It’s also a time when, like many other horror authors, I’m hoping to put my books in front of people and maybe get a sale or three.
I write spooky short stories, among other things. I work hard to build the right atmosphere, to lure the reader in, and then shock them with a macabre turn of events. I try to appeal to different senses so that they hold their breath while their skin crawls. It’s not splatter for splatter’s sake, and the monsters generally don’t hide under the beds or in the wardrobes of little kids. The monsters I write about are, more often than not, people who seem ordinary in most ways— until they prove they are not.
So, why not try a creepy story? You might enjoy it more than you think!
In wilful defiance of TLC’s advice, we spent today chasing waterfalls. Thankfully, though, we were visiting real waterfalls rather than metaphorical ones.
It was great to get out in the sunshine and fresh air, and to enjoy a change of scenery after months of social restrictions and another term of teaching from home.
I visited both Nigretta Falls and Wannon Falls near Hamilton, Victoria, with my bestie in July, but my husband hadn’t been there before, so it was nice to be able to visit with him.
Western Victoria has had a lot of rain the past couple of weeks, so the falls were both far more spectacular than they were in July. The volume of water at Nigretta Falls actually made it look completely different than it did just a few months ago. Wannon Falls had more water, but still looked much the same.
While watching the water cascading over Wannon Falls and flowing away, I spotted one resilient little tree growing in the river. It is barely visible in the bottom corner of the image above, but it’s there.
I thought about how the river just washes around it and keeps going, but rather than being washed away, that little tree stands its ground. The rocks around it may give it some protection and reduce the drag of the water, but even so, it must have very good roots.
It occurred to me that I am a bit like that tree.
This year has been a powerful and relentless river, and the last four months in particular have swollen that river with a lot of extra rain. I’ve learned to stand my ground and, to purposefully allow many of the pressures of life to just pass me by. I’ve had to. My priority has been to just hang on and try to not get completely overwhelmed and washed away.
Chances are, without the rocks around me, I might have been broken or got washed away. I am so thankful for those people who have supported and protected me. I’m thankful for the powerful roots and protective rocks of faith, family and friends who have held me and sheltered me, each one of them helping to deflect the water in their own way.
Hopefully, the floodwaters will recede soon and both that little tree and I can start to grow and flourish rather than merely surviving.
Tmesis— pronounced teh-MEE-sis— is an unusual word that many people will never have heard of, even though it’s the name for something we do frequently and quite naturally.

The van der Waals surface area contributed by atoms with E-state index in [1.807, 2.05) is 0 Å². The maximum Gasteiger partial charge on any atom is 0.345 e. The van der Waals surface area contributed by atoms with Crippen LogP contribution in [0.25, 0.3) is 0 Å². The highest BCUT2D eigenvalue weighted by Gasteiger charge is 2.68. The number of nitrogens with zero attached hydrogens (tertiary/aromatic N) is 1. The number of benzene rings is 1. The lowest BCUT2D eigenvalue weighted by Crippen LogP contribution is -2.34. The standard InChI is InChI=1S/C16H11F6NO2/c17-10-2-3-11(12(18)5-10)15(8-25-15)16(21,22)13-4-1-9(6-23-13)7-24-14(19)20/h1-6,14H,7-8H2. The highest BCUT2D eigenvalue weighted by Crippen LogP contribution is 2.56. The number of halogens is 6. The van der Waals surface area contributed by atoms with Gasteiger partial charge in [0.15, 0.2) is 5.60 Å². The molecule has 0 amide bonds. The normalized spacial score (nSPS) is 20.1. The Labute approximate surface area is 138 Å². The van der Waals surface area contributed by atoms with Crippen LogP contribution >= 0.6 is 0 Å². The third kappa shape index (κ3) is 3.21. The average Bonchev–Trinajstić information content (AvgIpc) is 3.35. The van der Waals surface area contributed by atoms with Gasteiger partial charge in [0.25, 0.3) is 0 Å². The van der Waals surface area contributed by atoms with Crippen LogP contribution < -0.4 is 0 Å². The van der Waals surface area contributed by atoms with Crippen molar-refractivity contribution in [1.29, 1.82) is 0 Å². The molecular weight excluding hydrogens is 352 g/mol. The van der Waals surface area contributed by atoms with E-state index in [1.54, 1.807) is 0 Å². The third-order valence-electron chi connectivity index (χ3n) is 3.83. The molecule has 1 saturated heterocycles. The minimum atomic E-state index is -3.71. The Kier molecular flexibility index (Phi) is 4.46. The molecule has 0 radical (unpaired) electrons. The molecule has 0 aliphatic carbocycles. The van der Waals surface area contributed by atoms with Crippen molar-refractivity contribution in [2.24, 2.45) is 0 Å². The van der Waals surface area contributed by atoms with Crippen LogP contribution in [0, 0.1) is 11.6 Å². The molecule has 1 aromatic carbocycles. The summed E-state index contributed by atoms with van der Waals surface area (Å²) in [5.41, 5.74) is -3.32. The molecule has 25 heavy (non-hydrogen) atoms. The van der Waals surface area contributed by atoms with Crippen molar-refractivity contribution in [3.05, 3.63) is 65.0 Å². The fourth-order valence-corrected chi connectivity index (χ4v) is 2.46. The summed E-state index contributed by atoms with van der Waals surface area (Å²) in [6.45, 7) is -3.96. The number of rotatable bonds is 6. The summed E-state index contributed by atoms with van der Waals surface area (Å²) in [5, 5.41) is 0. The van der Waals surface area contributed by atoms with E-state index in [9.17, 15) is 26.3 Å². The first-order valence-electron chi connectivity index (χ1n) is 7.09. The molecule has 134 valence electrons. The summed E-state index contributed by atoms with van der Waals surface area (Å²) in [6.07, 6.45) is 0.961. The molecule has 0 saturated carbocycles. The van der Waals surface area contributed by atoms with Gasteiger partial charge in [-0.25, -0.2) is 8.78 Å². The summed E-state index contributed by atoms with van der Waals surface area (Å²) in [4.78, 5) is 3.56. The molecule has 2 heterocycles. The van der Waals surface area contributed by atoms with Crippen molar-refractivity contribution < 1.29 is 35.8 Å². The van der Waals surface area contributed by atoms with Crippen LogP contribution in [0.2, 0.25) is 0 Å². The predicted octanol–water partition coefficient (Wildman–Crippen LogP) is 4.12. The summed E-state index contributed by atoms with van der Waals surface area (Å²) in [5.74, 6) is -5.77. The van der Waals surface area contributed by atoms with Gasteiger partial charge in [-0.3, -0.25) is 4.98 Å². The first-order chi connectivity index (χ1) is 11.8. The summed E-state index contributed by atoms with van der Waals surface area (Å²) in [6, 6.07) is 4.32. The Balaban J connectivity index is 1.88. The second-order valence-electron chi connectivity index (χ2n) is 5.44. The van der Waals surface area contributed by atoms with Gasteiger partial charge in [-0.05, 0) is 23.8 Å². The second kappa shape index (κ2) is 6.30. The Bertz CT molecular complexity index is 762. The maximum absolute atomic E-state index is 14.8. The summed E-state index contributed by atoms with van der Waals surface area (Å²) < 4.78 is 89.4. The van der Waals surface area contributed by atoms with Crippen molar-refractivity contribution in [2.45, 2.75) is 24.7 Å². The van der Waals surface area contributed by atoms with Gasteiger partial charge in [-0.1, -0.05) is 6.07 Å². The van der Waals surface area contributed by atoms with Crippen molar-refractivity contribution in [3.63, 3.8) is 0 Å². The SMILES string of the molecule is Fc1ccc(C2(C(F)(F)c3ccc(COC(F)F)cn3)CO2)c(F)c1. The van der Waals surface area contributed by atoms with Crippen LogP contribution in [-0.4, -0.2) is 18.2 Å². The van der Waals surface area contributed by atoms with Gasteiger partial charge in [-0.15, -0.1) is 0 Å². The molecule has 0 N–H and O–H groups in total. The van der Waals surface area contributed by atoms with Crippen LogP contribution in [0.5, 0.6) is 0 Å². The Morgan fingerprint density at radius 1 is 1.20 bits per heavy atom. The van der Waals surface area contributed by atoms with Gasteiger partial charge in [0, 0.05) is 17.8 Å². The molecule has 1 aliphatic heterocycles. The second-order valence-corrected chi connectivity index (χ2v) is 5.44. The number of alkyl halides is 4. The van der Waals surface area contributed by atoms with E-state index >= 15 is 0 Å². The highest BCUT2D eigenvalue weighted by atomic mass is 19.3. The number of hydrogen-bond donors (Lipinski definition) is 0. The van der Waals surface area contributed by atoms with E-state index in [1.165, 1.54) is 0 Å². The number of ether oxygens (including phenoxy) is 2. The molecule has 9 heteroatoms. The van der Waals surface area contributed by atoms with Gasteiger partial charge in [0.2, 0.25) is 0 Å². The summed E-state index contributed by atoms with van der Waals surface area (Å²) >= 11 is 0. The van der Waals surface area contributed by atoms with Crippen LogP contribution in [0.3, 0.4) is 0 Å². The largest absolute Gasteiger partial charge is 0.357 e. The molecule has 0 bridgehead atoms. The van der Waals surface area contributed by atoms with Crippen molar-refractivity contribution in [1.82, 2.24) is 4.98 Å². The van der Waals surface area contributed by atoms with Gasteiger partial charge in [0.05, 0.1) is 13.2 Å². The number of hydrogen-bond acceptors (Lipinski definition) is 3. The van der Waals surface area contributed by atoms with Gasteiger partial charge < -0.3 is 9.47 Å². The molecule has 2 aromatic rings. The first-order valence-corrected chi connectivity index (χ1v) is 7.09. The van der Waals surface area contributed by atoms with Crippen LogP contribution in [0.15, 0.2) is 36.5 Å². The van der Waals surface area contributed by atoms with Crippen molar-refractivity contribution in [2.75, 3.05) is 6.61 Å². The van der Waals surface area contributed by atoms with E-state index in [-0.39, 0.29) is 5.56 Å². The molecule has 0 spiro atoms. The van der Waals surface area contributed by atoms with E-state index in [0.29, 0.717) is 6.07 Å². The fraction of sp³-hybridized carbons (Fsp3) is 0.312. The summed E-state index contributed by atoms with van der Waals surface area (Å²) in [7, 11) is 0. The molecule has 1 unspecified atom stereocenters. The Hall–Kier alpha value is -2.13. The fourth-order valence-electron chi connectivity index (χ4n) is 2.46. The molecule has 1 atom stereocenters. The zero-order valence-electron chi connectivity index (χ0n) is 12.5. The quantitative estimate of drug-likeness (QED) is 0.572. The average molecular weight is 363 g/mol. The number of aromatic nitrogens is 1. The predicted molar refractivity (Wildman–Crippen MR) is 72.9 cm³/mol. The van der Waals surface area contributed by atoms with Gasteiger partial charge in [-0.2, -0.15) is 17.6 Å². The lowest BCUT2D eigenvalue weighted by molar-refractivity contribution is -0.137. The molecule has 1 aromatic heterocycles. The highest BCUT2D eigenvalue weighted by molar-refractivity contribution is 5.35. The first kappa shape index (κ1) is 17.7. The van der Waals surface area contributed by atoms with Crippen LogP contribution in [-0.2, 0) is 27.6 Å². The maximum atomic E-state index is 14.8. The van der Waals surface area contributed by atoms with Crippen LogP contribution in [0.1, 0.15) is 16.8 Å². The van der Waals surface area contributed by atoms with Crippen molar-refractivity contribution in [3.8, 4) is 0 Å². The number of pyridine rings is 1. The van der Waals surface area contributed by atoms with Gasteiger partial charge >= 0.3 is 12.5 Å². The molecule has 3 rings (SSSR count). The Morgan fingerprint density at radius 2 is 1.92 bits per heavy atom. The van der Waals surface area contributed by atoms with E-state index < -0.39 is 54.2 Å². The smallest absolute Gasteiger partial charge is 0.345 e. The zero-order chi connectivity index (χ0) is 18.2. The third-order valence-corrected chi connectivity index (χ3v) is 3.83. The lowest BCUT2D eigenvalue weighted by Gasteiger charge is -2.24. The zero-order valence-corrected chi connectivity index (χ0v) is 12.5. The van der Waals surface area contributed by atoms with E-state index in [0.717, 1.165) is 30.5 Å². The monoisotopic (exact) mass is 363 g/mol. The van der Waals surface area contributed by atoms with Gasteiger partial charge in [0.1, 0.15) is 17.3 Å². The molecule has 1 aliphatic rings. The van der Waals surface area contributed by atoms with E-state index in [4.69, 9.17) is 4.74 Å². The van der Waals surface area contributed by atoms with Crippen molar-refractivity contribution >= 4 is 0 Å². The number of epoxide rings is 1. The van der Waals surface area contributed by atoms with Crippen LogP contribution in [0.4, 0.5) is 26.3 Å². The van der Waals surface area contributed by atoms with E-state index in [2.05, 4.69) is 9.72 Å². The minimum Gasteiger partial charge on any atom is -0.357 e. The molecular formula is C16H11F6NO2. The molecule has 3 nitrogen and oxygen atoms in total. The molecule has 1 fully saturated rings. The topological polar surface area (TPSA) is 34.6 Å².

Tmesis is the name given to that linguistic behaviour by which we divide a word and insert another word into the middle. In the 21st century, the inserted word is often a swear word, but it doesn’t have to be.
We do it to add emphasis and increase the strength of what we’re saying.
The Ancient Greek word temnein meant ‘to cut’, and from that came the word tmesis, which meant ‘cutting’. It refers to the cutting or division of the first word in order to insert the second.
The practice is centuries old. There are examples of it in Old Irish and Scandinavian poetry, although the earliest written examples of it being used in English only date back to the 1500s.
Shakespeare used tmesis in a number of his plays:
“This is not Romeo, he’s some other where.” — Romeo and Juliet
“How heinous ever it be” — Richard II
“That man – how dearly ever parted.” — Troilus and Cressida
Tmesis also exists in the poetry of John Donne:
“In what torn ship soever I embark, That ship shall be my emblem, What seas soever swallow me, that flood Shall be to me an emblem of thy blood.” — Hymn to Christ
From these examples, it is clear that the device has always been used to strengthen the idea or emotion being communicated, which is exactly how it’s still used today.
In Australia, where we seem to love a good swear word and the power it gives our expressions, tmesis is so common that it seems to me to be part of our linguistic identity. Inserting a term such as ‘flaming” or ‘flipping’, or one’s preferred swear word, into words and phrases is a standard part of our speech. From “abso-flaming-lutely’ to “no freaking way!”, Australians have made tmesis their own without ever knowing that it was a literary device or that it has a name.
Tonight, I am contemplating — somewhat anxiously — what tomorrow will bring. That’s fairly standard territory the night before returning to school for a new term, but right now it’s even more complicated than usual.
Phrases like “back into routine” and “good to keep busy” have been bandied about altogether too casually by people who don’t understand how I feel. In one sense, things may seem as though they are “returning to normal”, but I don’t feel that way at all. Instead, it feels very much like I’m stepping into the vast unknown.
The world out there is anything but normal.